# Does gravity constant affect boundedness of solution?

Consider a second order gradient-like system with linear damping $$\ddot{x}+\dot{x}+\nabla f(x)=0, \quad x(0)=x_0,\quad\dot{x}(0)=0$$ Suppose $$f\in C^2(\mathbb{R}^n)$$ and $$\inf_{x\in\mathbb{R}^n}f(x)>-\infty$$. The solution $$x:[0,\infty)\rightarrow \mathbb{R}^n$$ is bounded, i.e., $$\lVert x(t)\rVert\leq c$$ for all $$t\in [0,\infty)$$, where $$c$$ is a constant.

If we change the so called "gravity constant" (see this paper) from $$1$$ to any positive constant $$g$$, i.e., $$\ddot{x}+\dot{x}+g\nabla f(x)=0, \quad x(0)=x_0,\quad\dot{x}(0)=0$$ Is the solution to this new equation still bounded?

$$\newcommand\la\lambda$$No. E.g., if $$n=1$$, $$x_0\ne0$$, and $$f(u)=-u^2/2$$ for all real $$u$$, then the solution $$x(t)=\frac{x_0}{2} \, \Big(\frac{e^{\la_+ t}-e^{\la_- t}}{\sqrt{4 g+1}}+e^{\la_- t}+e^{\la_+ t}\Big)$$ of the problem $$\ddot{x}+\dot{x}+g\nabla f(x)=0, \quad x(0)=x_0,\quad\dot{x}(0)=0 \tag{1}\label{1}$$ will be bounded in $$t\ge0$$ if $$0 and unbounded in $$t\ge0$$ if $$g>2$$, where $$\la_\pm:=\frac{-1\pm\sqrt{4 g+1}}2.$$

Addendum: The OP later added the condition that $$f$$ be bounded below. This changes the problem dramatically.

First here, note that, if $$x(t)$$ is the solution to \eqref{1}, then for the "energy" $$E(t):=\frac{|\dot x(t)|^2}2+gf(x(t))$$ and all real $$t\ge0$$ we have $$E'(t) =(\ddot x(t)+g\,\nabla f(x(t))\cdot\dot x(t) =-\dot x(t)\cdot\dot x(t) =-|\dot x(t)|^2\le0,$$ so that the "energy" is nonincreasing; of course, here $$|\cdot|$$ is the Euclidean norm and $$\cdot$$ is the dot product. It follows that for all real $$t\ge0$$ $$f(x(t))\le c:=E(0)/g<\infty.$$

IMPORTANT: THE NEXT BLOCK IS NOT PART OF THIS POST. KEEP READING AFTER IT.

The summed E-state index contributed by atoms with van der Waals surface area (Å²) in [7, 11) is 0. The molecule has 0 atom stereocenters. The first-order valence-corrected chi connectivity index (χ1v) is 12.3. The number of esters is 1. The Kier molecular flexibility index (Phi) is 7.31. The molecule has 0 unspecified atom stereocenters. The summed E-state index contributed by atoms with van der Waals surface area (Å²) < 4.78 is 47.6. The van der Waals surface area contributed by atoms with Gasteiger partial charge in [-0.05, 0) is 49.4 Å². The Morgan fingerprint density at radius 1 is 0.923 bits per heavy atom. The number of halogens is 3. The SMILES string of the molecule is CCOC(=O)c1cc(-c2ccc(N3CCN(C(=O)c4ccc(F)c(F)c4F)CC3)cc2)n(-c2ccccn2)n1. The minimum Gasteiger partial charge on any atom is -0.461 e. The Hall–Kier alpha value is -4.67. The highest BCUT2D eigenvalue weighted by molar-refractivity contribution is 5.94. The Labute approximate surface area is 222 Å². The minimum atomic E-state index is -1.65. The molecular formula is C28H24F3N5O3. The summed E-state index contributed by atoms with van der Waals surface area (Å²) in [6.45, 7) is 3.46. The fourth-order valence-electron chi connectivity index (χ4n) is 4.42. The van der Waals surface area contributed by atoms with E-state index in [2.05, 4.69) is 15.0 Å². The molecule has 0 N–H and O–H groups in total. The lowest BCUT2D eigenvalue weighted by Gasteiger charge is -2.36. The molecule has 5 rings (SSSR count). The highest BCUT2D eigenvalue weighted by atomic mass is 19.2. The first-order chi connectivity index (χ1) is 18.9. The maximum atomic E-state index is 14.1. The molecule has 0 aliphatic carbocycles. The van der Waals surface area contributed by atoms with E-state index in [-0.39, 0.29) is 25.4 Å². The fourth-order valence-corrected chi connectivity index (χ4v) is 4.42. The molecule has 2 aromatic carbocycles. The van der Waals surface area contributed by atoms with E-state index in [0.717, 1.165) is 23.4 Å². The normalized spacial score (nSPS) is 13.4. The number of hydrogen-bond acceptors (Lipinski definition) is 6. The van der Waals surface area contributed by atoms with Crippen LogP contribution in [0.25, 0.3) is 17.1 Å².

If now $$f$$ is coercive (that is, $$f(x)\to\infty$$ as $$|x|\to\infty$$), then the set $$\{y\in\mathbb R^n\colon f(y)\le c\}$$ is bounded, and hence the solution $$x(t)$$ is bounded (in real $$t\ge0$$).

In a comment, the OP said "we can assume $$f$$ to be polynomial".

If $$n=1$$, then any bounded from below non-constant polynomial is coercive, and the case of a constant polynomial is quite easy. So, this solves the case $$n=1$$ (still with a polynomial $$f$$).

Even if $$n>1$$, it seems possible to show that "almost all" bounded from below non-constant polynomials are coercive, and for such polynomials, the solution $$x(t)$$ will be of course bounded.

• Thanks for your answer. I apologize that I missed one important assumption, that is, $f$ is lower bounded. Is it still possible to construct a counterexample like the above one? Commented Nov 11, 2022 at 1:10
• @JeanLegall : I think this additional assumption will dramatically change the problem, and I think the answer will then be yes, but it seems very difficult to prove that, especially in the full generality. Commented Nov 11, 2022 at 2:10
• Indeed, we can assume $f$ to be polynomial, but even in this case I don't have an idea. Commented Nov 11, 2022 at 2:40
• Take $f(x,y)=(1-xy)^2$, this function is not coercive but solution is always bounded. Seems that it requires a proof without using coercive. Commented Nov 11, 2022 at 19:39
• @JeanLegall : Yes, as I said, not all bounded from below polynomials for $n>1$ are coercive, but "almost all of them". Also, please remember that the addendum is a "free bonus", as your original question (without the boundedness of $f$ from below) was fully answered. Commented Nov 11, 2022 at 20:14